Preacher’s Best Friend

PreacherPrinterPerhaps it’s because I was born in Franklin, Pennsylvania, or perhaps it’s because everything I’ve ever read about him suggests he was delightfully unorthodox, but whatever the reason, Benjamin Franklin has always held my admiration.  Probably we all like to hear echoes of ourselves in the great.  It is difficult to believe that during his early rise to fame, Franklin was eclipsed by an unlikely superstar who was, of all things, an evangelist.  George Whitefield, an early English Methodist, wowed the colonies with his born again message, perhaps being responsible for its appeal even today.  Randy Petersen’s The Printer and the Preacher explores the unlikely friendship that sprang up between Franklin and the younger Whitefield.  While cataloguing early founders religious lives is always problematic, Franklin was a self-described Deist, and certainly not an Evangelical.  Whitefield was very into the personal relationship with Jesus idea that Franklin found, at best, simplistic.
 
Petersen’s book is a kind of wishful history.  He wants to see Franklin and Whitefield together, often suggesting that they might have met here or there, or that they might have discussed this or that.  The fact is, we have little to go on beyond the reality that the two knew and respected one another.  Whitefield stayed in Franklin’s house in Philadelphia.  Franklin printed and sold Whitefield’s best-seller sermons.  Certainly there was a good business opportunity here.  Even today the evangelical Bible market is a strong one.  Savvy businessmen and women know that a good living may be had from the Good Book.  You can’t read a book like The Printer and the Preacher without thinking that Whitefield and Franklin were a kind of odd couple.  Franklin is remembered as a man of wit and science.  Whitefield is barely remembered at all.  One of the first preachers to hire a publicity manager, Whitefield was the Joel Osteen of his day, raking in the accolades for being emotional in front of salt-of-the-earth colonials.  His oratory skills were legendary.  Even though he is honored as one of the founders of the University of Pennsylvania, he was no scholar and has largely been relegated to an historical footnote.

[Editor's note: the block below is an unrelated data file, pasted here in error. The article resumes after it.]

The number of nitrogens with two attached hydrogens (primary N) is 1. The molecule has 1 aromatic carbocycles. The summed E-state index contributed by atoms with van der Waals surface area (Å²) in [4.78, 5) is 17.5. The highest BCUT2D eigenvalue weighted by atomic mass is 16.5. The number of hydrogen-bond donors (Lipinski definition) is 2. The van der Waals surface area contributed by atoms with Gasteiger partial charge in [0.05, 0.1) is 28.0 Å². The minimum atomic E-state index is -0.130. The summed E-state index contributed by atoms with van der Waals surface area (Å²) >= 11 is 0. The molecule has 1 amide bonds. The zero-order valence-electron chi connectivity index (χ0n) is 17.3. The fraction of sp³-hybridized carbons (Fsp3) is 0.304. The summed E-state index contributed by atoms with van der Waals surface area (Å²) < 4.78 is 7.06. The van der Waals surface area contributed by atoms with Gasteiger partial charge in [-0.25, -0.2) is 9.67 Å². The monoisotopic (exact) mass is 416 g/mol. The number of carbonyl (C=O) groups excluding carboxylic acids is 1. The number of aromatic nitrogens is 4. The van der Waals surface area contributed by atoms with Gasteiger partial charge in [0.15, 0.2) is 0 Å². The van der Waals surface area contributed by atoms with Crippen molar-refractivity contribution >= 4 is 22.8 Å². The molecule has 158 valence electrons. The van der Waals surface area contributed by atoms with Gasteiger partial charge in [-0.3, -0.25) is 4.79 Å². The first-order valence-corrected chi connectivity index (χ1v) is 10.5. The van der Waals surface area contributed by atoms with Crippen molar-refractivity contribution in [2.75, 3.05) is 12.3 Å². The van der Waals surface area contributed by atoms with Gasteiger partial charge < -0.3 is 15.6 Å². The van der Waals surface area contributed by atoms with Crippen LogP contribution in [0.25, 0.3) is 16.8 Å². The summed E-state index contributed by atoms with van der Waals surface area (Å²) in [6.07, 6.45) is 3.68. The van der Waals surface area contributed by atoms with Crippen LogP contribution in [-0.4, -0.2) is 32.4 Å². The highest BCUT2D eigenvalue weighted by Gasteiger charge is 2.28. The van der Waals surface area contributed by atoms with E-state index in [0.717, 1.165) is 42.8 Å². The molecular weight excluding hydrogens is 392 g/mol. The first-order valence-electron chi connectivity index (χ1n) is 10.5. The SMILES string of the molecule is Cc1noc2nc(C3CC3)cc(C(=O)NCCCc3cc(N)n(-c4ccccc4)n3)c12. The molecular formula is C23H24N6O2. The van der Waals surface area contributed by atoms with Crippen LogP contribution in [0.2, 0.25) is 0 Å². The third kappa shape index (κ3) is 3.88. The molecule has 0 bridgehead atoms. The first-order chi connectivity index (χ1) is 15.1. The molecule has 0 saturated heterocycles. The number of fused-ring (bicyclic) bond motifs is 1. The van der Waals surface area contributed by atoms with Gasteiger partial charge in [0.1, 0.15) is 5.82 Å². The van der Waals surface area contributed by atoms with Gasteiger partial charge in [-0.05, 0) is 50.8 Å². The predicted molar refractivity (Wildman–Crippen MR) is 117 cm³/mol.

Petersen’s book is a quick read.  His writing is winsome in an evangelical way.  He assumes the truth, or so it appears, of the evangelical position.  Nevertheless, there is material to stop and ponder here.  Many of the questions can never be answered: why, particularly, did Franklin and Whitefield hit it off, for example.  On a more approachable level is the why of Whitefield’s faded flower verses Franklin’s perennial bloom.  The message of Whitefield simply doesn’t stand up to the experience of history.  Human beings—many of them born again—experience constant turmoil in their lives.  Franklin, on the other hand, was the consumate pragmatist.  His aphorisms are regularly mistaken for verses of the Bible.  Although others would have gotten there, we largely have him to think for our harnessing of electricity, and even the birth of a new nation.  Whitefield’s spiritual descendants now rally to prevent stem cell research and the teaching of evolution.  Franklin’s children, illegitimate or not, reap the benefits of the lightning rod.

God, As a Hobby

Just as I was awaking from a night of loud fireworks and multicultural bonhomie, my wife showed me a full-page ad in the New Jersey Star-Ledger. A red, white, and blue page entitled “In God We Trust,” the ad wants nothing more than to convert the nation to conservative Christianity. It is sponsored by Hobby Lobby after all. Dividing the quotes that spangle the page into “Founding Fathers,” “Presidents,” “Supreme Court Justices,” “Supreme Court Rulings,” “Congress,” “Education,” and “Foreign Opinion,” prooftexted quotes are given inadvertently showing by their grasping nature that America is a godly country. The Hobby Lobby is not known for its critical reading of either Scripture or history. George Washington, Thomas Jefferson, and Benjamin Franklin, Deists all, are quoted at the height of their rhetoric, making it seem as if they were evangelicals out to build a Christian nation.